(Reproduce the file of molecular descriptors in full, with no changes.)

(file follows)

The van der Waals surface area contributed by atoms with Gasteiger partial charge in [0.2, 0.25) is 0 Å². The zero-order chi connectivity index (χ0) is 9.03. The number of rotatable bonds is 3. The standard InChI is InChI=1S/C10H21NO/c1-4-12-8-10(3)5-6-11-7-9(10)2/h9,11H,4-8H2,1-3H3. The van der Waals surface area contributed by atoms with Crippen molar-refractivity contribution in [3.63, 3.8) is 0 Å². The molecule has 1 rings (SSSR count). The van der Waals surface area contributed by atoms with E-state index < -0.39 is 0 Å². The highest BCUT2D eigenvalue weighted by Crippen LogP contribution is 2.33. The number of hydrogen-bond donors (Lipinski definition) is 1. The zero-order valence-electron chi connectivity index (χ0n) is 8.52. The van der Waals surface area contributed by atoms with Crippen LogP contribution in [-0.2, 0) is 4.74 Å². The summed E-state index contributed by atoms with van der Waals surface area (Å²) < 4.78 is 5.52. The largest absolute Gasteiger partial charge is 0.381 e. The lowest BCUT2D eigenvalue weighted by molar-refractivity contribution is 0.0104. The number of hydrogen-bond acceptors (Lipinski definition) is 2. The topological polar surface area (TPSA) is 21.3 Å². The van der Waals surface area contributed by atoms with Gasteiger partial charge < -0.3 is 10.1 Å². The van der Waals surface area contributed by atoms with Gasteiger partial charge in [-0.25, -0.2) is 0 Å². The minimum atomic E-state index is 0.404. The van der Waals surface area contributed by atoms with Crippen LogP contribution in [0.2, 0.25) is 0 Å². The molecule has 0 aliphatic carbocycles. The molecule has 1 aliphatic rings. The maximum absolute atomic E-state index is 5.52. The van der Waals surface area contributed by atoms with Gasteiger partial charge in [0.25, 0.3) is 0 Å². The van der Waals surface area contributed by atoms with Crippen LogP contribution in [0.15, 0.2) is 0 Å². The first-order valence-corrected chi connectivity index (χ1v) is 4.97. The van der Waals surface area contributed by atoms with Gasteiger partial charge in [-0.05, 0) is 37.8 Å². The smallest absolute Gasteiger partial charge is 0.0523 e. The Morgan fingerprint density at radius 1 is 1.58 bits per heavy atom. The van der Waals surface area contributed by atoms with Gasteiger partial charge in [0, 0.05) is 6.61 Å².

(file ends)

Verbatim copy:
The van der Waals surface area contributed by atoms with Gasteiger partial charge in [0.2, 0.25) is 0 Å². The zero-order chi connectivity index (χ0) is 9.03. The number of rotatable bonds is 3. The standard InChI is InChI=1S/C10H21NO/c1-4-12-8-10(3)5-6-11-7-9(10)2/h9,11H,4-8H2,1-3H3. The van der Waals surface area contributed by atoms with Crippen molar-refractivity contribution in [3.63, 3.8) is 0 Å². The molecule has 1 rings (SSSR count). The van der Waals surface area contributed by atoms with E-state index < -0.39 is 0 Å². The highest BCUT2D eigenvalue weighted by Crippen LogP contribution is 2.33. The number of hydrogen-bond donors (Lipinski definition) is 1. The zero-order valence-electron chi connectivity index (χ0n) is 8.52. The van der Waals surface area contributed by atoms with Crippen LogP contribution in [-0.2, 0) is 4.74 Å². The summed E-state index contributed by atoms with van der Waals surface area (Å²) < 4.78 is 5.52. The largest absolute Gasteiger partial charge is 0.381 e. The lowest BCUT2D eigenvalue weighted by molar-refractivity contribution is 0.0104. The number of hydrogen-bond acceptors (Lipinski definition) is 2. The topological polar surface area (TPSA) is 21.3 Å². The van der Waals surface area contributed by atoms with Gasteiger partial charge < -0.3 is 10.1 Å². The van der Waals surface area contributed by atoms with Gasteiger partial charge in [-0.25, -0.2) is 0 Å². The minimum atomic E-state index is 0.404. The van der Waals surface area contributed by atoms with Crippen LogP contribution in [0.2, 0.25) is 0 Å². The molecule has 0 aliphatic carbocycles. The molecule has 1 aliphatic rings. The maximum absolute atomic E-state index is 5.52. The van der Waals surface area contributed by atoms with Gasteiger partial charge in [0.25, 0.3) is 0 Å². The van der Waals surface area contributed by atoms with Crippen LogP contribution in [0.15, 0.2) is 0 Å². The first-order valence-corrected chi connectivity index (χ1v) is 4.97. The van der Waals surface area contributed by atoms with Gasteiger partial charge in [-0.05, 0) is 37.8 Å². The smallest absolute Gasteiger partial charge is 0.0523 e. The Morgan fingerprint density at radius 1 is 1.58 bits per heavy atom. The van der Waals surface area contributed by atoms with Gasteiger partial charge in [0, 0.05) is 6.61 Å².